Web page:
Keeping babies safe
We want to keep children safe and pass on key information that allows everyone to understand and act early to prevent harm.
Pass it on
Recently, we've seen a rise in incidences of Abusive Head Trauma (AHT) and Sudden Infant Death Syndrome (SIDS) with babies in Devon and across the country. We want to make sure that everyone is aware of the guidance, help and support to cope with a crying baby and ensure safer sleeping for infants.
Comforting crying babies
Did you know it’s completely normal for babies to cry A LOT?
Because their brains have yet to develop the circuits that allow for self-control and understanding, babies are hardwired to cry whenever they need a parent to help them out. And some babies might cry a lot, which may be distressing and stressful to parent/carers and child alike. But whatever happens, it is never okay to shake a baby. Remember: crying is completely normal, and there are ways you can cope.
ICON provides guidance on what to expect, how to cope and what you can do. ICON stands for:
I – Infant crying is normal
C – Comforting methods can help
O – It’s OK to walk away
N – Never, ever shake a baby
[ADD PICTURE - https://iconcope.org/wp-content/uploads/2018/06/ICON-poster-6.pdf]
You can find out more information:
Safer infant sleeping
Did you know that that risk of sudden infant death syndrome is 50 times higher for babies when they co-sleep with an adult in particular on a sofa or armchair? This increases further when their parents are takings some forms medication or under the influence of alcohol.
Every year over 500 babies die suddenly and unexpectedly, and over half of those deaths remain unexplained. While it is not always known what causes sudden infant death syndrome (SIDS), we do know that there are some simple steps parents can take to reduce the risk of it happening.
The Lullaby Trust work hard to raise awareness of SIDS and aim to make sure that all parents receive up to date and scientifically-proven advice on how they can keep their baby as safe as possible.
You can find out more information about safe sleep on their website.
Safe sleeping practice
Despite the overall decrease in the number of babies dying as a result of Sudden Unexpected Death in Infants (SUDI) , the Child Safeguarding Practice Review Panel continues to see a worrying number of cases. There has been a shift towards these tragedies happening mainly in families whose circumstances put them at risk of harm, not just of SUDI, but of several other adverse outcomes.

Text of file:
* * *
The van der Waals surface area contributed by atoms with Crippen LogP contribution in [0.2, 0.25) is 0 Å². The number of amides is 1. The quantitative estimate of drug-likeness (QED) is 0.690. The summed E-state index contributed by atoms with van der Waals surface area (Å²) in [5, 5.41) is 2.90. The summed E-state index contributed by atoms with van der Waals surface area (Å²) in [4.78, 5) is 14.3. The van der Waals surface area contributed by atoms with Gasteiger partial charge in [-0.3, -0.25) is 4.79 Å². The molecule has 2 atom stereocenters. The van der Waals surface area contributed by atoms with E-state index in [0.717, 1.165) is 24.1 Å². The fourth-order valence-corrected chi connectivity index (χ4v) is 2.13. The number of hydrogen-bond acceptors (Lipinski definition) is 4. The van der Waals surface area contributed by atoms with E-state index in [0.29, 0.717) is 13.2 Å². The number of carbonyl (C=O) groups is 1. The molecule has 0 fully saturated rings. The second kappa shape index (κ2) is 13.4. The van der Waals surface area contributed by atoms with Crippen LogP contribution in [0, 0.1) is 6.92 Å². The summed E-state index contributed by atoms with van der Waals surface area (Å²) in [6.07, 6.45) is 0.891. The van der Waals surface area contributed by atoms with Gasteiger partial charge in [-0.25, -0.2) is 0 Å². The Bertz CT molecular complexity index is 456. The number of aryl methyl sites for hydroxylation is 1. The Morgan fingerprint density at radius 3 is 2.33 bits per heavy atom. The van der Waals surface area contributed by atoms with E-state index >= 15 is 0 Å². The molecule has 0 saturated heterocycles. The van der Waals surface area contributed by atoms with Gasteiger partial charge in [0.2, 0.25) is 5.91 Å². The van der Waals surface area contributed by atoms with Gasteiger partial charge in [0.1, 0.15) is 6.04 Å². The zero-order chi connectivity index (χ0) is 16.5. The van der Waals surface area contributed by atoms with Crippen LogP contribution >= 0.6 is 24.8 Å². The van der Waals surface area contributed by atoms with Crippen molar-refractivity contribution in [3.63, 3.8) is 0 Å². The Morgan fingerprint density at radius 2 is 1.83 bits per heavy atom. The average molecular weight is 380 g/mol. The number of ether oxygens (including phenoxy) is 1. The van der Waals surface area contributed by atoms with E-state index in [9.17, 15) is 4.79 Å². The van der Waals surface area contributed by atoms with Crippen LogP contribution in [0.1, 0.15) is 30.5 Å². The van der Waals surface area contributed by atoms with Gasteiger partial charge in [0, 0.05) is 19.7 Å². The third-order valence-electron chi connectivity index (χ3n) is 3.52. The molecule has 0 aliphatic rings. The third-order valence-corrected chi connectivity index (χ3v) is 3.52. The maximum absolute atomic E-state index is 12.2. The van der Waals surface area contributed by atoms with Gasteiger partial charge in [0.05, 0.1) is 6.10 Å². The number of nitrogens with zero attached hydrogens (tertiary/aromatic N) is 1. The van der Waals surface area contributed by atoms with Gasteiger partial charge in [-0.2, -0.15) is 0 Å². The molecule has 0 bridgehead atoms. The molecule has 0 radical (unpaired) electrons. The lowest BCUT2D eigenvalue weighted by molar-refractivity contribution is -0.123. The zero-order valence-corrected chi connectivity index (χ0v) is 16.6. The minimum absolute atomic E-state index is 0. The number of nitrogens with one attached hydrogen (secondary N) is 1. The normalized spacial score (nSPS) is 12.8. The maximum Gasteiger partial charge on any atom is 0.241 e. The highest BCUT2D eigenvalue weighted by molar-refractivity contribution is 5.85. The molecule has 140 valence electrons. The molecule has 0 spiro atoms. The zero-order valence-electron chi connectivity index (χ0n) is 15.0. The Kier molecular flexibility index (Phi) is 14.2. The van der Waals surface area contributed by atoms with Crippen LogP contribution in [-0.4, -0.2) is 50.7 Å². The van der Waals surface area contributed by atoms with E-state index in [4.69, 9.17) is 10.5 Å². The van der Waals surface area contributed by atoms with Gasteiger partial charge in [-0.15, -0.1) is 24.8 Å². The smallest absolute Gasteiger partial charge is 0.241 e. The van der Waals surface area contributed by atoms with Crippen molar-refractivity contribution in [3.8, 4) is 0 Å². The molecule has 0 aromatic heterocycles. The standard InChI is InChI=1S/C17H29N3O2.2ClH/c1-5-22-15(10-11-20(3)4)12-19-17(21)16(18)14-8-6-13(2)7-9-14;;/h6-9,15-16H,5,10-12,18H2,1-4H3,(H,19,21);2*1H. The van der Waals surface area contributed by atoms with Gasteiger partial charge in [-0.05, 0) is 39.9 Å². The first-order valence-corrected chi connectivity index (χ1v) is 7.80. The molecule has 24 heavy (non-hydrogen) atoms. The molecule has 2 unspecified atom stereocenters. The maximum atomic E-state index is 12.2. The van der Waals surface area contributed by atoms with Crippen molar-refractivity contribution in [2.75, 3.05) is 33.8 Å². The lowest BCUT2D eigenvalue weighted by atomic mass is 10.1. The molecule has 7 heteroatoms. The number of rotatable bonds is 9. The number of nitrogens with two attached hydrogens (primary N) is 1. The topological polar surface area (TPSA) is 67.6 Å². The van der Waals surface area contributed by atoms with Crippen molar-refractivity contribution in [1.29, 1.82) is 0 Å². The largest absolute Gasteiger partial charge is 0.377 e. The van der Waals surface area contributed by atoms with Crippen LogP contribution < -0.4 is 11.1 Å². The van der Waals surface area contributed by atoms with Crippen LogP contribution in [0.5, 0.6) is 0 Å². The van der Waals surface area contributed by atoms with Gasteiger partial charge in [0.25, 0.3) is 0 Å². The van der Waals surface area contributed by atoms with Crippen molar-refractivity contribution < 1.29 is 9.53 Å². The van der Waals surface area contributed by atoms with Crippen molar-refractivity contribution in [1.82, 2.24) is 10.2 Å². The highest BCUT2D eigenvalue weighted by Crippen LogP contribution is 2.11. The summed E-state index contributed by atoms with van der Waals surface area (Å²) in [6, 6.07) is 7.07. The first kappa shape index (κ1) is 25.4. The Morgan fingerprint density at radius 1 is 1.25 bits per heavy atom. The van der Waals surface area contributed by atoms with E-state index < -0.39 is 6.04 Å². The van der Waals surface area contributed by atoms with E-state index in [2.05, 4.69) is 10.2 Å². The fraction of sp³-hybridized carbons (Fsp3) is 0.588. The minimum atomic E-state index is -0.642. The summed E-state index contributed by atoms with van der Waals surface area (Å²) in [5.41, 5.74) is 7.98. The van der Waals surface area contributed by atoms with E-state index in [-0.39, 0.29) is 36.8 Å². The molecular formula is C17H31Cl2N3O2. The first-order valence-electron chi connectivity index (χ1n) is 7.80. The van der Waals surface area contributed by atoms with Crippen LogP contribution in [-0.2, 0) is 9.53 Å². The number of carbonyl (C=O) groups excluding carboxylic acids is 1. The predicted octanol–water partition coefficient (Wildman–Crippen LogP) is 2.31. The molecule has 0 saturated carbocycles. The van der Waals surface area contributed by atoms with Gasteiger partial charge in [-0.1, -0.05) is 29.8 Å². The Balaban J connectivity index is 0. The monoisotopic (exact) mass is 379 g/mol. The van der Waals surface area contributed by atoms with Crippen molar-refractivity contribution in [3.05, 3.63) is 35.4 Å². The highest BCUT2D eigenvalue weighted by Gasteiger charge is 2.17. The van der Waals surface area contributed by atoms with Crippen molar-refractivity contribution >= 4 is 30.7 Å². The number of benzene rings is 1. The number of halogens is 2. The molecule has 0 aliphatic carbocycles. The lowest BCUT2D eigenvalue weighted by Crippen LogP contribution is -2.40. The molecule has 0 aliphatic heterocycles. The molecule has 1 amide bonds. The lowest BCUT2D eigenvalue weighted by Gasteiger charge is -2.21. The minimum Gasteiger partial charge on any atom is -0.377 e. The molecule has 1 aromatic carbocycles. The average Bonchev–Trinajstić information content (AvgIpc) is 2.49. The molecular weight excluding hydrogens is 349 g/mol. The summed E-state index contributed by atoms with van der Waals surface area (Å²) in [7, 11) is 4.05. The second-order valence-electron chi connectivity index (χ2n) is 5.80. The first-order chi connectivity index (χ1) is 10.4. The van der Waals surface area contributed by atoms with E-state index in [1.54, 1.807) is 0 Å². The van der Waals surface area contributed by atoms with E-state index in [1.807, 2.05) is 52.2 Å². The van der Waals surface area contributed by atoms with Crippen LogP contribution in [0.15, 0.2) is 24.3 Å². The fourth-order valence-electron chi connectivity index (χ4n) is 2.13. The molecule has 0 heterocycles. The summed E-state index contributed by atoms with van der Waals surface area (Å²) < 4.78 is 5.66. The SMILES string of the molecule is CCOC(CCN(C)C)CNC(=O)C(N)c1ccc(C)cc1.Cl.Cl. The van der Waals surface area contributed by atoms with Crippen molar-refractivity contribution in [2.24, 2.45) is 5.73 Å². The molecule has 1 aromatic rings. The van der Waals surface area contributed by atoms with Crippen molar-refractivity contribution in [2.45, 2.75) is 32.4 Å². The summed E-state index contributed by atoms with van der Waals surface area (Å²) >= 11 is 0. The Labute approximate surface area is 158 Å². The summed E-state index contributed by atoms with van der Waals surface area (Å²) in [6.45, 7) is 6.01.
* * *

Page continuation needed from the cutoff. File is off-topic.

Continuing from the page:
Almost all of the cases of SUDI notified to the Panel involved parents co-sleeping with infants in unsafe sleep environments, often after consuming drugs and alcohol. In light of Covid-19, there is a worry that SUDI may increase due to the pressures of lockdown. Domestic violence, anxiety about money, unsuitable housing, substance and alcohol abuse, as well as disruption to normal routines may mean that more families are unable to engage effectively with safer sleeping advice.
Please consider both safe sleep practice and risk factors arising that may impact on this at every contact opportunity and specifically within any assessment/review of vulnerable families.
Supporting your and your baby’s sleeping
Sleeping can have a huge impact on your general wellbeing. Babies sleep routine can be challenging for new parents, and so it is important that they have considered strategies to support them with this. The Lullaby trust provides key information about safe sleeping and also covers the topic of co sleeping and how to undertake this as safely as possible.
- The safest place for your baby to sleep is in their crib in your bedroom.
- You should always place your baby on their back to sleep and not on their front or side.
- Sleeping your baby on their back (known as the supine position) every night is one of the most protective actions you can take to ensure your baby is sleeping as safely as possible.
- There is substantial evidence from around the world to show that sleeping your baby on their back at the beginning of every sleep or nap (day and night) significantly reduces the risk of sudden infant death syndrome (SIDS).
Do Not Co-sleep with your baby if:
- You or your partner smoke (even if not in bedroom)
- You or your partner have had alcohol or are on any medication
- You are extremely tired
- Your baby was born prematurely (37 weeks or below)
- Your baby was born weighing less that 2.5kg or 5 1/2lbs
- You are on a sofa as this can increase the risk of SIDS by 50 times.
- Babies should be slept in a clear sleep space, which is easy to create in a cot or Moses basket.
- When choosing to co sleep
- Keep pillows, sheets, blankets away from your baby or any other items that could obstruct your baby’s breathing or cause them to overheat.
- Follow all of the Lullaby Trust safer sleep advice to reduce the risk of SIDS such as sleeping baby on their back.
- Avoid letting pets or other children in the bed
- Make sure baby won’t fall out of bed or get trapped between the mattress and the wall.